Today’s post is actually supposed to be about non-fiction books but since I’m not such a big fan of that genre and I have read just one this year, I’ve decided to share my favorite fiction books written by non-Africans.
Although I love reading pieces by my fellow Africans, I must admit, I find novels by westerners easier to read. The story flows easier and most often skips the heavy descriptions and moves straight to the story; something I appreciate especially after a long day at work.
When breath becomes air, Paul Kalanithi
This touching piece is a non-fiction autobiographical book; a memoir about Paul’s life and long battle with stage IV metastatic lung cancer. When you think you have the whole life ahead of you and you’re ready to face the world and make a big impact, and out of the blue, fate hits you hard and humbles you to a level you never imagined possible.
Paul was a brilliant and diligent surgeon who was passionate about making his patients’ lives better. He sometimes endured great pain himself just so to help relieve someone else of his. Reading his strong fight against his condition until the very end was very inspiring despite the grim undertone. It made me appreciate life and good health in a whole new light. A must read.
It ends with us, Colleen Hoover
The author did an amazing job at making me fall in love with the main male character and then introduces the uncomfortable subject of violence tangled with romantic tenderness.
As quoted, ‘Sometimes the one who loves you is the one who hurts you the most.’ When I heard tales of domestic violence, I used to wonder what made them stay with their abusers. But then I found myself making excuses for the guy because I could feel he really loved the girl and that if she had done this or avoided that, the incident wouldn’t have happened.
But at the end, I realized that if you can’t be yourself with your imperfections without fear of your loved one, then it is a toxic space. And as painful as it must feel, one should step up and end it before it becomes a cycle. An amazing read by all standards.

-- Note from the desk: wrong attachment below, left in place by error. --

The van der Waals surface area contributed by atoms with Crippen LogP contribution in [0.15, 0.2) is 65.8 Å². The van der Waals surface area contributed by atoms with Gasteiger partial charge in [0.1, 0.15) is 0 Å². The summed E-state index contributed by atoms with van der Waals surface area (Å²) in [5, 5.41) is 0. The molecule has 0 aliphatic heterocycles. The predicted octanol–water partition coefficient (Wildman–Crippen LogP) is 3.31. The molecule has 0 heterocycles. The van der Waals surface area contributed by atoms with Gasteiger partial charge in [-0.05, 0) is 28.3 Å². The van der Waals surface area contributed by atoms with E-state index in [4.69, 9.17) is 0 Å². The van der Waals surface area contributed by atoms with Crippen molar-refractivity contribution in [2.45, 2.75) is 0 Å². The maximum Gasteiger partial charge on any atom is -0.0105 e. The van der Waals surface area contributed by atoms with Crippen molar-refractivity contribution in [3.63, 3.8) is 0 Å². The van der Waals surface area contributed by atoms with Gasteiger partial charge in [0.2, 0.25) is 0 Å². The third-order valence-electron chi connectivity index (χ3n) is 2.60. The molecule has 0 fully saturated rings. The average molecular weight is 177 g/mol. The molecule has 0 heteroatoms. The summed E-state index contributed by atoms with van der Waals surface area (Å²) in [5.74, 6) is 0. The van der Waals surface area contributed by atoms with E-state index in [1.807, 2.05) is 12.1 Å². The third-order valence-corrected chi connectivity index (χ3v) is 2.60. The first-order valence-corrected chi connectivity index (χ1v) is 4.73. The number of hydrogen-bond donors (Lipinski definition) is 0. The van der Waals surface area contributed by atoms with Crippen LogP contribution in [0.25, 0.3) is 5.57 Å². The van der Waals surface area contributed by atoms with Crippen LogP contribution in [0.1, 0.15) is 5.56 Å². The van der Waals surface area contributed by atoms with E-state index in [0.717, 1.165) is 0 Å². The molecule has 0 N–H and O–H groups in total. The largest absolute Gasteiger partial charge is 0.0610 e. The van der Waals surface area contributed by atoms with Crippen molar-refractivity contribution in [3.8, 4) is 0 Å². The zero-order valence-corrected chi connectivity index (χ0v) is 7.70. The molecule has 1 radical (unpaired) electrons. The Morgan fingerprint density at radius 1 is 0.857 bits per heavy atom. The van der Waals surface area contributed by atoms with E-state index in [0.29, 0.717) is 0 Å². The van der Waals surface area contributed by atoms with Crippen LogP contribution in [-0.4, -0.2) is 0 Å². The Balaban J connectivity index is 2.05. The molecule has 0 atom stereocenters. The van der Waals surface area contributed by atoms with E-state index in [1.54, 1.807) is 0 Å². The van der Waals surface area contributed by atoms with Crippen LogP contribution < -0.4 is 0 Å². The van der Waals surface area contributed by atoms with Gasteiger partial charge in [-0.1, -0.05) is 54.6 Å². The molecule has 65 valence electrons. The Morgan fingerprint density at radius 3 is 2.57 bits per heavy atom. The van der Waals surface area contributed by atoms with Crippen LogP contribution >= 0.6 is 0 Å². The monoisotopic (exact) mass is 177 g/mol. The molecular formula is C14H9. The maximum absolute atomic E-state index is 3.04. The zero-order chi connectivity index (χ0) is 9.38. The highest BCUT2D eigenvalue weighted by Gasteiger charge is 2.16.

The handmaid’s tale, Margaret Atwood
Being the inspiration behind the hit series with same name, Atwood transports you into a scary world where women are subjected to sexual servitude in the name of fulfilling their purpose here on earth. You would never appreciate freedom better than if you’ve ever lived without it. Freedom is life and bondage is hell.
Crazy Rich Asians, China Rich Girlfriend & Rich People Problems, Kevin Kwan
I was inspired to read this trilogy after the Crazy Rich Asians movie came out with such amazing reviews. Everyone whom I knew had watched said it was a nice movie and I totally enjoyed the read. I never craved to see a place after reading a novel until I read this trilogy. I can’t wait to watch the movie to see Singapore in all its luxurious glory.
I picked up a couple of phrases that was said often by the characters and found myself saying ‘Alamak!’ (Which means ‘oh my goodness/oh dear) a few times. I must say I was proud of myself.
The lonely lady, Harold Robbins
This story was a shocker to me. It started off with a curious teenager almost getting raped and I thought it would develop into how she struggled with relationships after that incident. But no, the author proved not to be the predictable type. It delved into the hard life of Hollywood as a writer. I thought it was mostly actresses who had to deal with manipulative producers and whatnots in the industry to land a role but it apparently, every talent involved in the filmmaking business has his/her fair share of the trouble.
Coupled with her complex love life, the protagonist was just a ticking time bomb. I didn’t see the ending happening until it did and I was like what? Too daring for anyone to attempt in real life – that is, if you still want to be part of the Hollywood community. An eye-opening read.
These are my top 5 reads from non-African authors for 2018. What are yours? Kindly share and thanks for reading.
© Josephine Amoako 2018